Therapeutic Targeting of CD47 to Modulate Tissue Responses to Ischemia and RadiationDavid R. Soto-Pantoja1, Jeff S. Isenberg2 and David D. Roberts1*
- *Corresponding Author:
- David D. Roberts
NIH, Building 10 Room 2A33
10 Center Drive, Bethesda
E-mail: [email protected]
Received date: August 27, 2011; Accepted date:September 22, 2011; Published date: September 26, 2011
Citation: Soto-Pantoja DR, Isenberg JS, Roberts DD (2011) Therapeutic Targeting of CD47 to Modulate Tissue Responses to Ischemia and Radiation. J Genet Syndr Gene Ther 2:105. doi:10.4172/2157-7412.1000105
Copyright: © 2011 Soto-Pantoja DR, et al. This is an open-access article distributed under the terms of the Creative Commons Attribution License, which permits unrestricted use, distribution, and reproduction in any medium, provided the original author and source are credited.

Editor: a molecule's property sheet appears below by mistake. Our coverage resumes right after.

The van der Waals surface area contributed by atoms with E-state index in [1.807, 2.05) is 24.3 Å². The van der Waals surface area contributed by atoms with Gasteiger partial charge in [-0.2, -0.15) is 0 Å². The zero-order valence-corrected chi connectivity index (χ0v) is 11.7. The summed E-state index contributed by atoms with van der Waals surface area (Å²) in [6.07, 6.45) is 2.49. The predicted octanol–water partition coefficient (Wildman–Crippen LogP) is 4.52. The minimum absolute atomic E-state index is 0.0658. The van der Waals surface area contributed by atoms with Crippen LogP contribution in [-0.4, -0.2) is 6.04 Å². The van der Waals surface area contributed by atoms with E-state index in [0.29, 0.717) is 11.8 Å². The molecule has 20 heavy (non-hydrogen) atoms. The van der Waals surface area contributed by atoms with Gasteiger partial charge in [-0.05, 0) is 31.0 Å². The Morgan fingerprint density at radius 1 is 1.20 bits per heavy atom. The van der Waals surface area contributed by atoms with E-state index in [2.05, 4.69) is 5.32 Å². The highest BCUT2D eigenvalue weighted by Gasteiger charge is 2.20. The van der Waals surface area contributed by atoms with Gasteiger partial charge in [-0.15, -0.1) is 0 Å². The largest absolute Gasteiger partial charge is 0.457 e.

CD47 is a widely expressed cell surface receptor that serves as a counter-receptor for signal regulatory protein-? and as a receptor for the secreted matricellular protein thrombospondin-1. Thrombospondin-1 signaling through CD47 regulates cellular signaling pathways that control cell survival, growth, motility, mitochondrial biogenesis, arterial vasoactive responses to physiologic vasodilators and blood flow, and responsiveness to growth factors. Studies employing mice lacking either thrombospondin-1 or CD47 have revealed an important role for this receptorligand interaction in tissue responses to injury and stress. These null mice show enhanced recovery from soft tissue fixed ischemic injuries, ischemia reperfusion injuries, and radiation injuries. These studies have led to development of antisense strategies to locally or globally suppress CD47 gene expression. A translation-blocking CD47 morpholino improves tissue survival in skin flap and hindlimb fixed ischemia models, full thickness skin grafts, and a liver ischemia/reperfusion model of organ transplantation in mice. Furthermore, the benefits of morpholino treatment extend to aged mice and mice with dysregulated fat metabolism that characteristically exhibit impaired recovery from ischemic injuries. Activity of the morpholino was also demonstrated for treatment of ischemic injury in miniature pigs. Treatment with the CD47 morpholino protects mice from major effects of ionizing radiation including alopecia, deterioration of muscle function, soft tissue and cutaneous fibrosis, and loss of hematopoietic stem cells in bone marrow. Remarkably, the same treatment does not protect tumors but instead enhances their ablation by irradiation. We discuss prospects for further development of CD47 antisense therapeutics for clinical applications including reconstructive surgery, organ transplantation, angioplasty, and cancer.